How Do They Feel?
- Helpless, Hopeless, Defenseless, and Powerless. They were emotionally trained to give up because they were stuck in circumstances that seemingly had no chance of change. They now gravitate to people who seem to have it all together and who will make decisions for them because they feel unable to cope with life’s complexities. They grow up with little or no confidence in their own decision-making skills. When asked to draw pictures, some abused children show themselves with no arms or legs – helpless in life.
- Self Blame and Body Shame. Children will blame themselves for a divorce, death, accident, and mostly everything. They blame themselves for this, as well. They think that this was their fault. Add in the fact that their offender (when finally confronted) will typically shift the blame onto them, causing even greater anger and rage as an adult. They want to look as bad outwardly as they feel inwardly. Looks don’t matter. As a result, they can engage in lifestyles of self-destructive or self- deprecating behavior.
- Frigidity or Promiscuity. Some become physically unaffectionate towards everyone (including their spouse or children) and they definitely don’t want to look or act feminine whatsoever in the future. On the other extreme, some have learned that their body can be a very powerful tool in getting them whatever they want. And some just want to feel loved, because it’s the one feeling they didn’t have.
- Anger and Personality Disorders. Many become a walking time bomb with such suppressed emotions that can be triggered by the smallest of items in life. A strong dominant male reminds them of their molester or abuser. A weak dependant female reminds her of their mother who did nothing when told. Sometimes, they literally create another personality in order to handle the pain that they can’t endure.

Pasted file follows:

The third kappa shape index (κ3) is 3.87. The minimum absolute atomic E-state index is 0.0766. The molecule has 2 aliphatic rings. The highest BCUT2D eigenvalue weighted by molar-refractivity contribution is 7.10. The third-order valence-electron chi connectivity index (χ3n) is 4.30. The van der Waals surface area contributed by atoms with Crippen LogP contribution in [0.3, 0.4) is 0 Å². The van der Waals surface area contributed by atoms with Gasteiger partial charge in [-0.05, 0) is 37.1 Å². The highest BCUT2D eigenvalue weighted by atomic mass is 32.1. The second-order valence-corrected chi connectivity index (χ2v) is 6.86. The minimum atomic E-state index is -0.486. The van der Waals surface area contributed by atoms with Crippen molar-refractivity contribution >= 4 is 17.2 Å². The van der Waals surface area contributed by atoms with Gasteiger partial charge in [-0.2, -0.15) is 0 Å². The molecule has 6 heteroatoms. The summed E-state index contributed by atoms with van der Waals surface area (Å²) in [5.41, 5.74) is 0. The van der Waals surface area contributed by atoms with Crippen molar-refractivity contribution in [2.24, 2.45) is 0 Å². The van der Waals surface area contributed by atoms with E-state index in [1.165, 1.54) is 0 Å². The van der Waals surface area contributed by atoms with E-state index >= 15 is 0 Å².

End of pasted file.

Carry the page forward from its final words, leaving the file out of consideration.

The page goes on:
What Not To Do
- Don’t lightly use words like “letting Him come into your life” or “giving your body as a living sacrifice” or “trusting your heavenly Father” or “being used by God”. These offers can mean totally different things to a girl or woman, man or boy who has been sexually molested or abused. They will think of sexual, not spiritual.
- Don’t quickly criticize the sexual offender/family member in the presence of the child. It’s a very complex emotion in which she can still feel responsible; sometimes, she feels like she is the one being criticized.
- Don’t recite verses like Genesis 50:20 and Romans 8:28 about “God using evil for good and working all things together for good”. In time, God will hopefully allow her to see that liberating fact in due time but don't say that, at first.
- Don’t insist that she or he should immediately forgive the man who sexually molested or abused her or him. Again, timing is everything. Imagine your insisting that a beginning diver do back flips on the diving board on their very first attempt?
Scriptures to Know
- Fathers who exasperate and provoke their children to anger (Ephesians 6:1-4; Colossians 3:21).
- The long term effects of the sins of the fathers (Exodus 34:7; Lev. 26:39; Numbers 14:18,33; Jer.32:18).
- The Corinthian church response to incest/abuse in their midst, before and after (1 Cor. 5; 2 Cor.2).
- People who are masquerading as “servants of righteousness” ( 2 Cor.11: 1-15 and Matthew 23).
- The stories of Lot with his two daughters (Genesis 19) with the admonition in Leviticus 18:17.
- Exposing and rebuking sin when found (1 Tim.5:20; 2 Tim.4:2; Titus 2:15; 3:10; Eph. 5:11; Luke 17:3). Sometimes, speaking up is the right thing to do – even when authorities tell you not to (Act 4:1-20).
- The gentle ministry of Jesus especially to children could be used as a background to segue into this.
- The subtle and seductive lies and tricks of Satan (Gen. 3; 4-5; John 8:44) can be used as introduction.